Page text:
LDI funds primarily manage their leverage using the concept of headroom, a buffer to allow them to absorb market fluctuations. However, the movements in the gilt markets on 23 September and subsequent days were far higher than seen in recent history, beyond the severe but plausible scenarios typically applied in portfolio stress testing. This caused the headroom to be either significantly depleted or wiped out. The LDI funds were forced to sell gilt assets, amplifying the already falling gilt markets. The BoE’s intervention restored market functioning and gave UK pension funds and the LDI fund managers time to increase their headroom (i.e. reducing their leverage) by either increasing pension funds’ equity contributions into LDI funds or by reducing their market exposure.

Irish-domiciled funds have large international exposures. This means that, when global shocks hit, these can transmit to the funds sector resident here. This was the case with the market turmoil in the gilts market. Irish-resident LDIs funds, in particular, have significant exposure to the UK gilt market. Investment funds authorised by the Central Bank have aggregate holdings in UK gilts of approximately £267bn, representing approximately 6% of total AuM. Of that £267bn, LDI funds represent the largest sub-component of UK gilt holdings by Irish domiciled funds. In response to the market turmoil, we engaged closely with both market participants and UK and other international authorities. A more damaging crisis was averted by a combination of the Bank of England’s market intervention, actions taken by market participants to reduce leverage on the back of supervisory engagements and effective cross border regulation. These collective actions introduced increased resilience in the LDI sector to future market shocks. Given the adverse medium term outlook for macro financial conditions we expect that this increased resilience is maintained.

The events highlight the fragility of certain segments of the global financial system, given the prevailing risks related to tightening financial conditions and deteriorating market liquidity, amid elevated global indebtedness. They also highlight how the evolution of the financial system, especially the non-bank sector, can become a source of vulnerability, with adverse effects on market functioning.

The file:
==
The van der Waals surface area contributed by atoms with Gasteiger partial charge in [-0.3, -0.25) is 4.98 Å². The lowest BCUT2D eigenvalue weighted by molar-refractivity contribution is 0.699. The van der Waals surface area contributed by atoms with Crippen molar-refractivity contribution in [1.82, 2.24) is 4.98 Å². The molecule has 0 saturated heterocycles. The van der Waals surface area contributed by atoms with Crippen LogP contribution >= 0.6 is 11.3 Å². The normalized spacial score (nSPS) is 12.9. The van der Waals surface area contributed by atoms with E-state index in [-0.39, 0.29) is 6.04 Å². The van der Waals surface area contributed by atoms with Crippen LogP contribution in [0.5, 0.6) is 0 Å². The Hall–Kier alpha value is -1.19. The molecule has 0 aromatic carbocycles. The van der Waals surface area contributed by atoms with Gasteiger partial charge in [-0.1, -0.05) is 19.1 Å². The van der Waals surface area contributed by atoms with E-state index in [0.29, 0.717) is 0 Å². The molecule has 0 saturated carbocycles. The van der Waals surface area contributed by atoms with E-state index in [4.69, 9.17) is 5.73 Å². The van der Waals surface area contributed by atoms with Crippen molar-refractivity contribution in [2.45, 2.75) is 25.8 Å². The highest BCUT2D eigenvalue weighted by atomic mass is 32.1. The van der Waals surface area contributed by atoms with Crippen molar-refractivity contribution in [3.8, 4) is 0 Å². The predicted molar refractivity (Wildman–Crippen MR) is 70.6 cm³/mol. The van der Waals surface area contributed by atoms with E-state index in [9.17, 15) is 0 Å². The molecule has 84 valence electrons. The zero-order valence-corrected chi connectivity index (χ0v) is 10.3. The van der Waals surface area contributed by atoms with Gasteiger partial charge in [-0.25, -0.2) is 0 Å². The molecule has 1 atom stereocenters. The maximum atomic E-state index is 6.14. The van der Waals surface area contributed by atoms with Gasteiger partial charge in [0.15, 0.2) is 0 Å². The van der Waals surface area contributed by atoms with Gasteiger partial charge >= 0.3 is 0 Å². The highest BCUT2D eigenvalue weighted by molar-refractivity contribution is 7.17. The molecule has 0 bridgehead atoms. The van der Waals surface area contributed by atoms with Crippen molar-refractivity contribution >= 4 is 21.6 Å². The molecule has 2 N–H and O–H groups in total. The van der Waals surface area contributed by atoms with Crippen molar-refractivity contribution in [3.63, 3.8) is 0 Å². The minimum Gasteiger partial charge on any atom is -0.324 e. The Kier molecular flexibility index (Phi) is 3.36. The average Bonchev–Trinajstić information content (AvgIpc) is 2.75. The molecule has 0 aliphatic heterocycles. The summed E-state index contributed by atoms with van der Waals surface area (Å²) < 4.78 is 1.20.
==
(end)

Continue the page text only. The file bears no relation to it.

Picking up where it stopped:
These factors further underline the need for well-developed macroprudential policy for non-banks, including investment funds, to ensure market participants are resilient to market shocks, thereby avoiding damaging amplification mechanisms. I see this as a strategic priority for both the Central Bank of Ireland but also for the wider international regulatory community. One example of that is the macroprudential measures that we have been consulting on to limit leverage and liquidity mismatch around property funds. Irish domiciled funds hold €22.1bn of Irish property and land or approximately 35% of the investable commercial real estate market. This is the most direct link of the Irish-resident sector with the domestic economy. More broadly, we are working to develop and operationalise a framework for macroprudential policy in the non-bank sector with our European and international partners. Given the global nature of capital markets, this work needs to happen internationally to be effective.

Conclusion

The non-bank sector has grown significantly in the last decade. The recent events in the UK and what we saw two years ago at the beginning of the pandemic were ‘near misses’. We need to move urgently towards developing a framework that tackles the systemic risks that non-banks now pose to the stability of the financial system as a whole. It is important that we learn the lessons of recent crises and that we shut the stable door in good time. 

Chart 1: UK gilt yields -  The gilt market moves in the days prior to 28 September were unprecedented, with two daily increases in 30 year gilt yields >35bps, topping the biggest daily increase previously going back to 2000.

 

UK gilt yields

Source: Bloomberg and Central Bank of Ireland calculations
Note: Data shows UK gilts for 2 year, 5 year, and 30 year bond yields. Data frequency is daily. Last observation 27 October 2022.

Gabriel Makhlouf

1Non-Bank Financial Sector Statistics 

FSB (2020) - Holistic Review of the March Market Turmoil

Financial Times-Soaring bond yields set to lift UK mortgage rates